"Data-Driven Thinking" is written by members of the media community and contains fresh ideas on the digital revolution in media.
Today’s column is written by Matt Keiser, founder and CEO at LiveIntent.
In recent weeks, the conversation drawing a distinction between marketing and advertising is finally happening in the mainstream. Most of this chatter puts the two concepts at odds with each other and asserts that mar tech is superior because mar tech companies are more highly valued.
But reducing the differences between mar tech and ad tech to their billing models doesn’t capture the true distinctions between marketing and advertising.
In the coming years, the marketing cloud or agency that can master and meld both worlds – marketing and advertising – will dominate an industry currently ruled by Facebook and, to a lesser degree, Google. Salesforce, Oracle, Adobe and the holding companies are all possible contenders.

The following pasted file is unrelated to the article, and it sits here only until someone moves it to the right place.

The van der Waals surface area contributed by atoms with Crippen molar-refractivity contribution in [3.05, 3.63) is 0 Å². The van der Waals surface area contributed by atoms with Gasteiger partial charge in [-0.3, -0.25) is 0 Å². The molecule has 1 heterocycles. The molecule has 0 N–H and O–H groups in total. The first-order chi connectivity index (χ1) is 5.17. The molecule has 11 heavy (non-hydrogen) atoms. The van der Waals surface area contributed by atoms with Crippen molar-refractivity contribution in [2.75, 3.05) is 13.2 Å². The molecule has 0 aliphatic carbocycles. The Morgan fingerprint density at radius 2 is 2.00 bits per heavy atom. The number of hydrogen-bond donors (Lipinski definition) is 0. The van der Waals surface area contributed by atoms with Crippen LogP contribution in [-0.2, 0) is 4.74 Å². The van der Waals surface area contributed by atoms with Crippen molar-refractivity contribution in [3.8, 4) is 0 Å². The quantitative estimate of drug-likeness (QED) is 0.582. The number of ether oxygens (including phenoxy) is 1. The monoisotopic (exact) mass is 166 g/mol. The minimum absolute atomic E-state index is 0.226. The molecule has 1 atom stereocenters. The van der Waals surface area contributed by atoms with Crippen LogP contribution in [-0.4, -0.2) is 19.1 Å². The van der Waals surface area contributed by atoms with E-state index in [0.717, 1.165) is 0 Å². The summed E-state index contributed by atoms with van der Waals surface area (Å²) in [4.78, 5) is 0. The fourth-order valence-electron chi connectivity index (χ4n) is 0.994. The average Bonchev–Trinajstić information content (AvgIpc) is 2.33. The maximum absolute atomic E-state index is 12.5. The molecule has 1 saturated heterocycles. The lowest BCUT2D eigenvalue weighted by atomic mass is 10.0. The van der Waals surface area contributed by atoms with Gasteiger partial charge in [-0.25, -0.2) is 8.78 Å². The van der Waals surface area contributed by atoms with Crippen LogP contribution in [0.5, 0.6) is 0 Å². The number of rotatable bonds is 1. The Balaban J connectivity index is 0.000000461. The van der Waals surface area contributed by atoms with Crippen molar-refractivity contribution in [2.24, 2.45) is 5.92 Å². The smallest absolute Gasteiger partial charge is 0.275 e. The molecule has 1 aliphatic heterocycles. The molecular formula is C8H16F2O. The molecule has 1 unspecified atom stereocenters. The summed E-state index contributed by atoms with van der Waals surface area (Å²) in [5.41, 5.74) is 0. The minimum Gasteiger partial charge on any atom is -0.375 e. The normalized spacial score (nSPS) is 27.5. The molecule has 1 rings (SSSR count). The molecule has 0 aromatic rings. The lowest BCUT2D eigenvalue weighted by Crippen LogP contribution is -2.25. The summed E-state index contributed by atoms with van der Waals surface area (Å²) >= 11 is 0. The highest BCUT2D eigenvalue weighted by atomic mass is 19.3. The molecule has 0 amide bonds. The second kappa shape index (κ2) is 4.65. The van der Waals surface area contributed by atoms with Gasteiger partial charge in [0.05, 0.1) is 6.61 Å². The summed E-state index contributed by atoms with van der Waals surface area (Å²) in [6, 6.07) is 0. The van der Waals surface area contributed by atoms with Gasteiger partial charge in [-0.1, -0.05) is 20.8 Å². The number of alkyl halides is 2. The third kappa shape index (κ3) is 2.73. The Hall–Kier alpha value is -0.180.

Mar Tech Vs. Ad Tech
From a technologocial standpoint, mar tech companies are stereotypically less sophisticated than ad tech companies. Mar tech evolved out of email service providers and shares antiquated infrastructure designed around rules and lists. Complex rule sets – the brains behind today’s mar tech – are hard to maintain and less precise than machine learning and artificial intelligence.
Complex rule sets don’t help marketers wield identity and connections to earned and paid media to speak to customers with consistent messaging. Mar tech’s underlying tech is more like the software used for direct mail campaigns than the rest of digital, where decisions are made in real time, impression by impression. Machines won’t replace good old-fashioned storytelling and marketer’s intuition, but will allow marketers to apply their art on a true one-to-one basis.